Danny Humble: Murder accused 'hit victim in self-defence'

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Danny HumbleImage source, Family handout
Image caption,
Danny Humble had enjoyed a night out in Cramlington with his girlfriend

A boy who triggered an attack which killed a man during a night out acted in self-defence, jurors have heard.

Danny Humble, 35, was "swarmed" by a group in Cramlington, Northumberland, in May last year, Newcastle Crown Court has been told.

Five males aged 17 and 18 deny murder with some claiming self-defence as Mr Humble threw the first punch at one of them.

Lawyers for the five have begun their closing arguments to the jurors.

Mr Humble and his partner were on a night out when they encountered a group at an underpass.

'Angry young men'

A 17-year-old defendant, who cannot be named, had joked about Mr Humble looking like one of the TV presenters Ant and Dec, and although the couple initially took it in good humour, Mr Humble later pushed and then punched the youth.

The boy punched back but his friends then knocked Mr Humble down and "overwhelmed" and "swarmed" him with kicks, punches and stamps, prosecutors claim.

Jacob Hallam QC said the "actions of the team killed Daniel Humble" and "showed intent of causing really serious harm".

He said the evidence points towards Alistair Dickson, 18, as inflicting the fatal stamp to Mr Humble's neck but the others "encouraged [Mr Dickson's] actions and facilitated them".

The prosecutor said it was "not a case of self-defence" but rather one of "the anger of a group of young men at the actions of a drunken stranger who they believed had insulted or assaulted one of their friends and who they decided to teach a lesson".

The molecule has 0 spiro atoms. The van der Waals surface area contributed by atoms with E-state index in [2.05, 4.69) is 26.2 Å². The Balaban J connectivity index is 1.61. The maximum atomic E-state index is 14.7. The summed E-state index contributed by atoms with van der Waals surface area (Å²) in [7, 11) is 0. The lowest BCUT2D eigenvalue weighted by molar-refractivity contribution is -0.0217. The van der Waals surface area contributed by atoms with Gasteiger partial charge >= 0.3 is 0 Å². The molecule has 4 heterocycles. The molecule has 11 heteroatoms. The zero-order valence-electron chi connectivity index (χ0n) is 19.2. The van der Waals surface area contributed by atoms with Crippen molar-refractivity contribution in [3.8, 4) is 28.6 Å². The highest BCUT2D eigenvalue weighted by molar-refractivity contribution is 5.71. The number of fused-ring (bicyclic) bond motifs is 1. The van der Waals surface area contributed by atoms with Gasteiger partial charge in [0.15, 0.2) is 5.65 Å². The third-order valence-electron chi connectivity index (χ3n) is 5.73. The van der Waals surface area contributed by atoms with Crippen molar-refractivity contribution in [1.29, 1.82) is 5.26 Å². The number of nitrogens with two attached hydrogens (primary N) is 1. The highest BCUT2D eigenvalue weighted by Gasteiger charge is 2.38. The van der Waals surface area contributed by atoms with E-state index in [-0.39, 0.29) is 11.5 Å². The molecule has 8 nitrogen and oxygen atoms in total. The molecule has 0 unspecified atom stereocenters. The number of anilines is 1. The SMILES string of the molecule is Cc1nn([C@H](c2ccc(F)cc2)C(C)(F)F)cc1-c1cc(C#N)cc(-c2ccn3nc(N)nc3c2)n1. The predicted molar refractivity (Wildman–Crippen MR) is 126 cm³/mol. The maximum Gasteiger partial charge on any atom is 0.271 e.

'Out of the blue'

Peter Makepeace QC, for the 17-year-old, said his client, who was then 16, admitted "delivering a punch" in self-defence.

He told jurors they could be "100% sure" that the Ant and Dec joke was "good natured".

Mr Makepeace said the evidence Mr Humble then hit his client "out of the blue" was supported by multiple witnesses.

The issue for the jurors to decide, Mr Makepeace said, was identifying what his client did in the "fast-moving and chaotic" seconds after the punch.

He said witnesses all had differing recollections of what happened and any "identification was not safe".

'Horrible happenstance'

The detective who reviewed footage could not identify the attackers by their facial features and instead "had to fall back on" the clothing worn by those involved, the court was told.

Mr Makepeace said "not a single witness" had picked out his client, despite his "really distinctive" attire.

Pathologist Dr Nigel Cooper found 15 external injuries only four of which could be identified as being caused by "blows" which was a "million miles away" from the prosecution's "picture", jurors were told.

Mr Makepeace said it was a "horrible happenstance" that a single stamp caused Mr Humble's head "to move in a particular way that sheared an artery deep in the neck", and all the other injuries were minor.

He continued: "Because [his client] was in the crowd he has been presumed, assumed, superimposed on the actual violence that was taking place."

'Gonna do time'

Sharon Beattie QC, representing Ethan Scott, 18, who has admitted punching Mr Humble, said the then 17-year-old had reacted to Mr Humble's "out of the blue" punch.

She asked jurors to "judge" his actions against the speed of the attack - which lasted 15 seconds- adding her client did what he "genuinely believed it was necessary in defence of [the boy] and himself".

Ms Beattie also said that prosecution witnesses had been "hampered" by "drink, distance, shock and speed".

Prosecutors said a Snapchat message Mr Scott sent in the aftermath in which he said "gonna be bad this, gonna do time", was a confession.

But Ms Beattie said that was both an unrealistic and unfair interpretation, adding that he was a 17-year-old boy who "knew he had, and had already said he had, punched a man who had died".

The trial of the 17-year-old, Mr Dickson, Mr Scott and Bailey Wilson all from Blyth, and Kyros Robinson, from Seaton Delaval continues.

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